Very similar to this, we have the dynamical system where the set of states is the set of points on the unit circle (given by the angle \theta made with the positive x-axis, so S=[0,2\pi))

D(\theta)=\begin{cases}2\theta & \text{ if }\theta< \pi=180^\circ \\ 2\theta-2\pi &\text{ if }\theta\geq \pi \end{cases}.

That is you get from one point to the next by doubling the angle… if you go over the 360^\circ=2\pi you start a new rotation, e.g.

2(200^\circ)=400^\circ \equiv 40^\circ.

Start at a given angle and keep doubling the angle basically.

Getting back to the Doubling Mapping (not points on a circle), we will show that this system is chaotic. First let us represent the states slightly differently.


We represent numbers between zero and one by decimals. How this works is as follows. Take the number 0.273. This is

\displaystyle 0.273=2\times 0.1+7\times 0.01+3\times 0.001=\frac{2}{10^1}+\frac{7}{10^2}+\frac{3}{10^3}.

This is the decimal, or base-10, expansion.

We can also consider the binary, or base-two expansion. Note that all decimal digits are between zero and nine (=10-1). Similarly binary digits are between zero and one (=2-1).

So for example, consider the number between zero and one given in binary by 0.01011. We usually write 0.01011_2 to signify this is written in binary. Similarly to the decimal expansion above, this number represents

\displaystyle 0.01011_2=\frac{0}{2^1}+\frac{1}{2^2}+\frac{0}{2^3}+\frac{1}{2^4}+\frac{1}{2^5}=\frac{11}{32}.

The thing about the Doubling Mapping is that it is very to see what it does to a state when the state is written in binary.

Note first of all that any x< 1/2, written in binary, has a first binary digit of 0. So for example, all of the below are less than 1/2:



Use geometric series to show that:



Now take any state x<1/2, for example x_0=0.01011_2. As x_0< 1/2, D(x_0)=2x_0:

\displaystyle D(x_0)=2(0.01011_2)

\displaystyle =2\left(\frac{0}{2^1}+\frac{1}{2^2}+\frac{0}{2^3}+\frac{1}{2^4}+\frac{1}{2^5}\right),

noting that:

2\times \frac{a_i}{2^i}=\frac{a_i}{2^{i-1}}, and 0/2^i=0,

\displaystyle D(x_0)=\frac{1}{2^1}+\frac{0}{2^2}+\frac{1}{2^3}+\frac{1}{2^4}=0.1011_2,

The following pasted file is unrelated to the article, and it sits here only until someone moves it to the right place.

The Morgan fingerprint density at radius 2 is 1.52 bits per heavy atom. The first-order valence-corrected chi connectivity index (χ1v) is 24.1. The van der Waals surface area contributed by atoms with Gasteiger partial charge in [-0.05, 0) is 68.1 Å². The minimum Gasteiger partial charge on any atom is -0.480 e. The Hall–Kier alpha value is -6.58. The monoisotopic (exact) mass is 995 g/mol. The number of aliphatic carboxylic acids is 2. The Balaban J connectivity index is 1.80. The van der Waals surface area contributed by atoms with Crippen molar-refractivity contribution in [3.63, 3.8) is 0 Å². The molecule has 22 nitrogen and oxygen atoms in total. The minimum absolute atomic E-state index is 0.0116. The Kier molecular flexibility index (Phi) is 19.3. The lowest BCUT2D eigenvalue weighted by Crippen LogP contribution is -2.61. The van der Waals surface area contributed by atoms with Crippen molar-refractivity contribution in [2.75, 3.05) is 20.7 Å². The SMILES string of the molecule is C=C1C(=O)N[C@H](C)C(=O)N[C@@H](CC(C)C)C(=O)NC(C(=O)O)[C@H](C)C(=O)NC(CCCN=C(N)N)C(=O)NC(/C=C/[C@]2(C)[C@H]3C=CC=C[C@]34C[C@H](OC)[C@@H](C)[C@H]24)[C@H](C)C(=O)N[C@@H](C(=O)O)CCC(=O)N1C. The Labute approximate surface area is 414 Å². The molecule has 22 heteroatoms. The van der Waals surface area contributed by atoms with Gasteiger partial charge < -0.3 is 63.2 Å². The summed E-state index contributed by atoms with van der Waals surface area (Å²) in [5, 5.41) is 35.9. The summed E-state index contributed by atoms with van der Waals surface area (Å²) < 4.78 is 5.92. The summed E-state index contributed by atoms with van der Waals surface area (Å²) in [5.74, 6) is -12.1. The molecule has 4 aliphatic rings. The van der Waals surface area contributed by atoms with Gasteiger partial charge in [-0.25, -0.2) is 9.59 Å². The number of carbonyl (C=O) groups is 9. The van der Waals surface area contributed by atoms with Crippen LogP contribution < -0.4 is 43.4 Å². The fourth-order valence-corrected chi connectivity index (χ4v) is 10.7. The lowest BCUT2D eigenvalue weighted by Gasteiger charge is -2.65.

that is


so all the iterator function D did was ‘chop’ off the first binary digit.


Show that where a_i\in\{0,1\}


Any x_0\geq 1/2 is of the form x_0=\frac{1}{2}+\underbrace{\varepsilon}_{\leq 1/2} so must, in binary, be of the form:


that is the first binary digit must be one (with the exception of 0.0111\dots_2=0.1_2. Take say x_0=0.1101_2 and calculate D(x_0). Note in this region, x\geq 1/2, D(x)=2x-1:

\displaystyle D(x_0)=2(0.1101_2)-1=2\left(\frac12 +\frac{1}{2^2}+\frac{0}{2^3}+\frac{1}{2^4}\right)-1

\displaystyle =1+\frac12+\frac{0}{2^2}+\frac{1}{2^3}-1

\displaystyle =\frac{1}{2^1}+\frac{0}{2^2}+\frac{1}{2^3}=0.101_2,

so that


so that, again, the iterator function D did was ‘chop’ off the first binary digit.


Show that where a_i\in\{0,1\}


Putting the two exercises together we see that:


Sensitivity to Initial Conditions

Consider the state:

x_0=0.\overbrace{111\cdots 11}^{20 \text{ binary digits}}00_2

Consider also

x_0=0.\overbrace{1111\cdots 11}^{20 \text{ binary digits}}01_2.

Now the difference between these two is very small:

\displaystyle y_0-x_0=\frac{1}{2^{22}}\approx 10^{-7}=0.0000001.

Now apply the doubling mapping to both 20 times (i.e. chop off the first twenty ones:

D^{20}(x_0)=0 and D^{20}(y_0)=0.01_2=\frac14

D^{21}(x_0)=0 and D^{21}(y_0)=0.1_2=\frac12

This means that initially the distance between the states is small, \approx 10^{-7}, but after 21 iterations of D, the orbits are no longer close together:


The initial states x_0 and y_0 are close together but their orbits diverge. After twenty iterations, the distance between the orbits is 0.5 (whereas it was once \approx 10^{-7}.

Problems for Friday

  • Come up with a seed x_0 such which shows topological mixing (i.e. its orbit gets close to every state x\in [0,1]
  • Show that close to every point there is a periodic point.

If we can solve these two problems we have shown that the dynamical system ([0,1),D) is chaotic.